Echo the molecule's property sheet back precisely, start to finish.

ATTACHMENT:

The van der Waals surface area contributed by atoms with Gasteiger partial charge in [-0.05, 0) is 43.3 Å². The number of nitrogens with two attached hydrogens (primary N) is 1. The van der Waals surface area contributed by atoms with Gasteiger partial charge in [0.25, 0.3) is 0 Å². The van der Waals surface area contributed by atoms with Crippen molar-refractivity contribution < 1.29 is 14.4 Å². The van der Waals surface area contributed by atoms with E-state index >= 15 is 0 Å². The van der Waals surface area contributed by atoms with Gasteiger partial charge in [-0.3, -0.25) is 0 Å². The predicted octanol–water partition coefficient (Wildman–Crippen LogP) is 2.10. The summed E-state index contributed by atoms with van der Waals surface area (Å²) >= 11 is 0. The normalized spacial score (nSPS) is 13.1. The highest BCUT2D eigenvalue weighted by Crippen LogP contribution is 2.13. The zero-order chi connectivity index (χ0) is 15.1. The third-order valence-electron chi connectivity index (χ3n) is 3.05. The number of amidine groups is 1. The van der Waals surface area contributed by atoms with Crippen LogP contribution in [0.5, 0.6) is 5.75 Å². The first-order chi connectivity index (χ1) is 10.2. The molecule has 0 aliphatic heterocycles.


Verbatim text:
The van der Waals surface area contributed by atoms with Gasteiger partial charge in [-0.05, 0) is 43.3 Å². The number of nitrogens with two attached hydrogens (primary N) is 1. The van der Waals surface area contributed by atoms with Gasteiger partial charge in [0.25, 0.3) is 0 Å². The van der Waals surface area contributed by atoms with Crippen molar-refractivity contribution < 1.29 is 14.4 Å². The van der Waals surface area contributed by atoms with E-state index >= 15 is 0 Å². The van der Waals surface area contributed by atoms with Gasteiger partial charge in [-0.3, -0.25) is 0 Å². The predicted octanol–water partition coefficient (Wildman–Crippen LogP) is 2.10. The summed E-state index contributed by atoms with van der Waals surface area (Å²) >= 11 is 0. The normalized spacial score (nSPS) is 13.1. The highest BCUT2D eigenvalue weighted by Crippen LogP contribution is 2.13. The zero-order chi connectivity index (χ0) is 15.1. The third-order valence-electron chi connectivity index (χ3n) is 3.05. The number of amidine groups is 1. The van der Waals surface area contributed by atoms with Crippen LogP contribution in [0.5, 0.6) is 5.75 Å². The first-order chi connectivity index (χ1) is 10.2. The molecule has 0 aliphatic heterocycles.